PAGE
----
Can business benefit from co-location with other businesses in their same industry? This is the question that Dr. Sheffi poses in his book “Logistics Clusters: Delivering Value and Driving Growth” which he also presented in a webinar sponsored by UPS and Harvard Business Review.
He uses many examples to support his argument, particularly Silcon Valley. The clustering of the technology industry in this area attracts top talent to the area, supported by top universities, and because the top talent is in the area the natural consequence is to promote innovation which drives growth and profits.
In Canada, as I listened to Dr. Sheffi, the obvious example that came to me is the trucking industry located in Winnipeg. There are many national and international trucking companies located in Winnipeg mostly because it is central to Canada and the USA and has access to the rail system so it can keep costs competitive for customers. Based on what Dr. Sheffi’s thesis, lets say these same trucking companies decide to co-locate in Winnipeg. The advantages of this arrangement include:
- The amount of real estate needed can be reduced when shared.
- Some logistic costs can be shared as well (warehousing, loading trucks, etc).
- Public roads can be developed for main routes, minimizing the congestion of trucks on several city roads.
- Utilizing fewer public roads will also minimize the cost of upkeep of roads not being used by the shipping companies.
- Co-location encourages customers of this service to also locate in Winnipeg driving growth and development in the local economy, not just the trucking industry.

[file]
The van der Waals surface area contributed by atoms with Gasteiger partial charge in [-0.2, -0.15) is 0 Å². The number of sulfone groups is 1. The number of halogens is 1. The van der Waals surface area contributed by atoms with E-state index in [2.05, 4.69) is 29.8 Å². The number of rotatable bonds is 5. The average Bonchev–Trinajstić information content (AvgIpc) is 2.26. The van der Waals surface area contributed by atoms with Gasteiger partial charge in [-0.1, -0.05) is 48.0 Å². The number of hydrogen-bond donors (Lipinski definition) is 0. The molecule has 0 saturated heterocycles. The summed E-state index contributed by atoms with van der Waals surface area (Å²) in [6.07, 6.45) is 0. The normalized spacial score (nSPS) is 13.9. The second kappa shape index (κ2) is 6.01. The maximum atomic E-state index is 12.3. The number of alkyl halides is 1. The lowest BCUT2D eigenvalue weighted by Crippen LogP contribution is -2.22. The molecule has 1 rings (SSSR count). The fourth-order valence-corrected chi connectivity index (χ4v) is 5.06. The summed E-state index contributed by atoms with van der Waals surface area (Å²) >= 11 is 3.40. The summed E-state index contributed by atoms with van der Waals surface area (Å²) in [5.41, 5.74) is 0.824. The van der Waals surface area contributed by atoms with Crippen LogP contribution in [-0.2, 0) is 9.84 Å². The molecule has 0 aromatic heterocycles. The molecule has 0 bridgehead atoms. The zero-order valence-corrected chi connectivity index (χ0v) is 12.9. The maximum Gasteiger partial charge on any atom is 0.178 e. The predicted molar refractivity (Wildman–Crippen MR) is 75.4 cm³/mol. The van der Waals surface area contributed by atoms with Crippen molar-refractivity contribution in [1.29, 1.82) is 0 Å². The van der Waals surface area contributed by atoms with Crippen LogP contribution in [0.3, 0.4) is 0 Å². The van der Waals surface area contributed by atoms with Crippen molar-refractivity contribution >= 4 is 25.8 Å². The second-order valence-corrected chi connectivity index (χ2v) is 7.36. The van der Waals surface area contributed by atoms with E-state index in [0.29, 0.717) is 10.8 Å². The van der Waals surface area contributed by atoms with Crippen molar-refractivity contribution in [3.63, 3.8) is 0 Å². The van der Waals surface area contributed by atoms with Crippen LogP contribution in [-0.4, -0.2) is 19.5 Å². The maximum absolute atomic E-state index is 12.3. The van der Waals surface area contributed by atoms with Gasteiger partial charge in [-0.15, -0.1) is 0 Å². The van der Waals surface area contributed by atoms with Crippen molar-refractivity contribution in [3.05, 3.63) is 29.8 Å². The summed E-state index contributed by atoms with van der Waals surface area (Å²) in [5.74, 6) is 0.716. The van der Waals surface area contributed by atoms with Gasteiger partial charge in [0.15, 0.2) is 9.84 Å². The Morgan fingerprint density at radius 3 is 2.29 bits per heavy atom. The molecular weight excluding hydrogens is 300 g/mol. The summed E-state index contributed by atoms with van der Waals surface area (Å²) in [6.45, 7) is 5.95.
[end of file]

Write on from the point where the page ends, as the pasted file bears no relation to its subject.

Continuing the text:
Disadvantages to the cluster model include:
- Competition to retain talent within the organization will intensify when co-located.
- Increased competitive environment can erode mark ups.
- May not fit for every industry.
While the mark up percentage may decrease due to increased competition, profit margins will increase due to lower overhead costs and increased growth that the cluster generates.
Is the logistics cluster transferable to other industries? Non-profit for example, health, or technology? I think we already see this system in the technology industry. Vancouver for example is home to many video game design companies and in that mirrors the Silcon Valley example. If they were to co-locate, could they benefit from economies of scale in some fashion to reduce their overhead and improve profit? Probably. In the non-profit sector, clusters are possible as well although not given the same name. Unfortunately in the non-profit industry, the agencies tend to be risk adverse the likelihood of clustering is minimal.
Logistics clusters certainly are not new although they possess some strength in moving forward in an increasingly competitive environment. No matter what the industry and no matter what the language is used, “logistics clusters add value” according to Dr. Sheffi. I agree.